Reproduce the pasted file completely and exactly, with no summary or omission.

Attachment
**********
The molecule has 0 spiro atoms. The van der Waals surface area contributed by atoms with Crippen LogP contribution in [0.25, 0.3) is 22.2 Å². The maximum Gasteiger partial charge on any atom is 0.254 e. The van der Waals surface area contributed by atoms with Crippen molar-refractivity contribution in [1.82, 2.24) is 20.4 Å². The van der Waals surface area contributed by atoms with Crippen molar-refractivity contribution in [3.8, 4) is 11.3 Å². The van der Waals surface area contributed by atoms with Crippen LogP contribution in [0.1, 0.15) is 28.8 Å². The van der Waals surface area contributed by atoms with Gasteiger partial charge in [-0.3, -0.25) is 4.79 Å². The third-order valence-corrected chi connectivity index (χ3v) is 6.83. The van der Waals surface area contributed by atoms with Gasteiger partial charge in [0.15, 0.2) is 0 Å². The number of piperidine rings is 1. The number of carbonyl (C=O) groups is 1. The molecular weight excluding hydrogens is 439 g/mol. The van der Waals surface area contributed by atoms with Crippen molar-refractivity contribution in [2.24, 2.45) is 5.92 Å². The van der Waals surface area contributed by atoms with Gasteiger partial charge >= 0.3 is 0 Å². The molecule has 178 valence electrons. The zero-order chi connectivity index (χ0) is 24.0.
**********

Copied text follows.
The molecule has 0 spiro atoms. The van der Waals surface area contributed by atoms with Crippen LogP contribution in [0.25, 0.3) is 22.2 Å². The maximum Gasteiger partial charge on any atom is 0.254 e. The van der Waals surface area contributed by atoms with Crippen molar-refractivity contribution in [1.82, 2.24) is 20.4 Å². The van der Waals surface area contributed by atoms with Crippen molar-refractivity contribution in [3.8, 4) is 11.3 Å². The van der Waals surface area contributed by atoms with Crippen LogP contribution in [0.1, 0.15) is 28.8 Å². The van der Waals surface area contributed by atoms with Gasteiger partial charge in [-0.3, -0.25) is 4.79 Å². The third-order valence-corrected chi connectivity index (χ3v) is 6.83. The van der Waals surface area contributed by atoms with Gasteiger partial charge in [0.15, 0.2) is 0 Å². The number of piperidine rings is 1. The number of carbonyl (C=O) groups is 1. The molecular weight excluding hydrogens is 439 g/mol. The van der Waals surface area contributed by atoms with Crippen molar-refractivity contribution in [2.24, 2.45) is 5.92 Å². The van der Waals surface area contributed by atoms with Gasteiger partial charge >= 0.3 is 0 Å². The molecule has 178 valence electrons. The zero-order chi connectivity index (χ0) is 24.0.